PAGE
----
If she didn't want that eventuality to come to pass â and she did
â then she had to stop the spark in its tracks.
Happily, she had an extensive repertoire of spark-squelching techniques at her disposal, and she rifled through them for one that would suit her needs now.
“I'll be doing a lot of entertaining,” Mr. Blake began. He smiled and it made his gray eyes crinkle up, and she stared at him for a long moment while he didn't finish what he was saying, and she didn't have the wit to call him on it. The spark was still in his eyes, and it was burning brighter now. He was probably seeing the same spark in her eyes even though the rational part of her brain knew better, even though she was not falling for another man in uniform no matter how many times her libido alerted her to how
my god he's delicious.
He leaned a little nearer to her. She hadn't squelched the spark.
She had fanned the flames.
What had she been thinking? Her heart was beating harder, her breath coming faster. Still not nerves. Every part of her body was on high alert. Every part of his, too â she did not let her eyes drop.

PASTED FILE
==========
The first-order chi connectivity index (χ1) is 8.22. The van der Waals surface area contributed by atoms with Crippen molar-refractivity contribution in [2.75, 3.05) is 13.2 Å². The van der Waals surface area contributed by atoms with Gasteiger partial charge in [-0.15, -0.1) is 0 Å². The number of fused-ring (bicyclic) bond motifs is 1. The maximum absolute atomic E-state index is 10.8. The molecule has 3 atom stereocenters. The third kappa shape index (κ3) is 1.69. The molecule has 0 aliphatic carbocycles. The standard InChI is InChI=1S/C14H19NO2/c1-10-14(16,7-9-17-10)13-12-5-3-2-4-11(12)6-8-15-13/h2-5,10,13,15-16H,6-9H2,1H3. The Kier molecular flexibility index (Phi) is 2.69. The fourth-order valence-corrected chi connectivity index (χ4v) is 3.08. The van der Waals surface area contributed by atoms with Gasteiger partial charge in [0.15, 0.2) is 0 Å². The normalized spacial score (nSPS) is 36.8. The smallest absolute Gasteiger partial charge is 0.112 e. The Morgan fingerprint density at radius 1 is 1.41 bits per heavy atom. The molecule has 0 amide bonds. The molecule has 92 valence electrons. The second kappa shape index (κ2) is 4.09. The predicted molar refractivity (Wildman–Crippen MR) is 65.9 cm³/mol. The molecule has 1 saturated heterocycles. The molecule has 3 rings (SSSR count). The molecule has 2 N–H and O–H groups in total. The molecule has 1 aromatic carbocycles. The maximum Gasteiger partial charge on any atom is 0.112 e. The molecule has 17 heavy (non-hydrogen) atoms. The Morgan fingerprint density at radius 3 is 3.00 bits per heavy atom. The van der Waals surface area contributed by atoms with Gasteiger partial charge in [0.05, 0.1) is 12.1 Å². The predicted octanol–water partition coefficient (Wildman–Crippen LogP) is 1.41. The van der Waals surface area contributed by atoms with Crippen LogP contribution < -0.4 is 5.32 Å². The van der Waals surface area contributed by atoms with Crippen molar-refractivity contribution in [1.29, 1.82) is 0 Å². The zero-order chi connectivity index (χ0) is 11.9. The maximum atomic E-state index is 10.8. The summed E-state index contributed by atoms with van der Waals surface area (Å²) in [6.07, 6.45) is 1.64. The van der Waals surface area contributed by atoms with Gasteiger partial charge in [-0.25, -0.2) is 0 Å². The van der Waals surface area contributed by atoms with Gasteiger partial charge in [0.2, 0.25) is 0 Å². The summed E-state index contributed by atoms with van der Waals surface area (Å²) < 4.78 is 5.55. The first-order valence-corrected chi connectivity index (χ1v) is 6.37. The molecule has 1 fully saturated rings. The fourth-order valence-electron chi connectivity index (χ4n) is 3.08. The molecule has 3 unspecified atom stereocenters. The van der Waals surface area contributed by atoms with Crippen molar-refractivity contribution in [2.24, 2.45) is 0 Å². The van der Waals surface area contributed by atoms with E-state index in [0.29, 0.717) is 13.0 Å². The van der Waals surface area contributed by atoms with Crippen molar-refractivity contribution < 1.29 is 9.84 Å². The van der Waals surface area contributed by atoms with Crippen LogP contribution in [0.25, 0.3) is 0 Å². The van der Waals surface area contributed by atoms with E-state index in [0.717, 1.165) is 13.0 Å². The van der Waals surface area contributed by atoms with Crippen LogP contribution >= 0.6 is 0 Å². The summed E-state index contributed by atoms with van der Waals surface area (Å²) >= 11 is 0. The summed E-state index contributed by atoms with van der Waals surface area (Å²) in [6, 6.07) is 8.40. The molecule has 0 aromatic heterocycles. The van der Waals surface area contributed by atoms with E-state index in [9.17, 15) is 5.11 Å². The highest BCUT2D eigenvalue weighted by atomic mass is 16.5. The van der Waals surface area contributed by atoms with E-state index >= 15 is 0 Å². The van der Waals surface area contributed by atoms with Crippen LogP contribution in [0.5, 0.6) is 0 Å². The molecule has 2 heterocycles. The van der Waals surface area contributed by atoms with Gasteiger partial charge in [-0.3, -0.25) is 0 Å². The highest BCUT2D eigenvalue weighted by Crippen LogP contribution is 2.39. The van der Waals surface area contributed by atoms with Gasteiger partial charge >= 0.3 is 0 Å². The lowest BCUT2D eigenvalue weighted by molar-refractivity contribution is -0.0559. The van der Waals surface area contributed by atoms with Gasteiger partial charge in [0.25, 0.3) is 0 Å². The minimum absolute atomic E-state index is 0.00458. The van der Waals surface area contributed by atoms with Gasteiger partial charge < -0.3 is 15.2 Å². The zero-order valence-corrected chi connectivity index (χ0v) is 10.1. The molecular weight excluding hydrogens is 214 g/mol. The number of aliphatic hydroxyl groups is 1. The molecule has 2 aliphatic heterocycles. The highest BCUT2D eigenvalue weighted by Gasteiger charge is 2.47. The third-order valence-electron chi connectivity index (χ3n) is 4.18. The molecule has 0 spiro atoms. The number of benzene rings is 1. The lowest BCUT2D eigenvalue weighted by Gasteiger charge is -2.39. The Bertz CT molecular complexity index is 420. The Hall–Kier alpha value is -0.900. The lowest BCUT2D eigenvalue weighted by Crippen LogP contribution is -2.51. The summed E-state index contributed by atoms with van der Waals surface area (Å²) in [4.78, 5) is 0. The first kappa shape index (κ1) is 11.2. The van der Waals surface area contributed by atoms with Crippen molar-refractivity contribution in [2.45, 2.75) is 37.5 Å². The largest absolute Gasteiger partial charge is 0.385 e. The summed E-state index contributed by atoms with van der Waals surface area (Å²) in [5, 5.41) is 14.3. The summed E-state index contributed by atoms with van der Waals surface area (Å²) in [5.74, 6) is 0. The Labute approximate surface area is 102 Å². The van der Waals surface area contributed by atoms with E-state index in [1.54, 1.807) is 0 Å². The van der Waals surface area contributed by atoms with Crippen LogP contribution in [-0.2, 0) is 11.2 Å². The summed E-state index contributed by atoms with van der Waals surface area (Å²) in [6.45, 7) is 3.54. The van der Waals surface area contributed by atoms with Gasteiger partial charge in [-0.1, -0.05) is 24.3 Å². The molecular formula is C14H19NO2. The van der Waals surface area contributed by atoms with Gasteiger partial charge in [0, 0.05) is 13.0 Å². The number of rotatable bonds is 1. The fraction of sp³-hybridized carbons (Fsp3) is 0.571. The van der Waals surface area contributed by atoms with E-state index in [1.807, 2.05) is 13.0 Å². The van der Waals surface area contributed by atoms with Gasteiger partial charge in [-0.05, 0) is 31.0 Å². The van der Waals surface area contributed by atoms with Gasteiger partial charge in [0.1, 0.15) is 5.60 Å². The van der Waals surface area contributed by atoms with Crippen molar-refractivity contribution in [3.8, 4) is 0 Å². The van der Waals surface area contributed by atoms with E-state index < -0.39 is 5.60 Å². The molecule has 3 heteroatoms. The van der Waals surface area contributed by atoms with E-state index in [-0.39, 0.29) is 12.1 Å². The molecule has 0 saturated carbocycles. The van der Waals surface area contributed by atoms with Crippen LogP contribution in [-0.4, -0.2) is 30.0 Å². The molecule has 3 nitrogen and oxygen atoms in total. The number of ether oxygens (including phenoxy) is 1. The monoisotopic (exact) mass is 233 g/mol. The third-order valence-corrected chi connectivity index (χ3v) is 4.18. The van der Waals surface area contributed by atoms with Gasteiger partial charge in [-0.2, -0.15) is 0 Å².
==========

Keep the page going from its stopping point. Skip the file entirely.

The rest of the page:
“What do you want me to accomplish here?” she cut in before she could do something stupid or encourage him in the same.
“I've collected some things in my travels,” he said.
, she thought, trying to remember why she was not going to be attracted to him. Mange, cholera, jungle rot. She knew all about the things soldiers collected on their travels.
“I have the stuff in a storage unit. I thought you could help me pull everything together. You know, figure out what goes where,” he said, waving vaguely at the unfinished room. “And maybe choose some curtains.”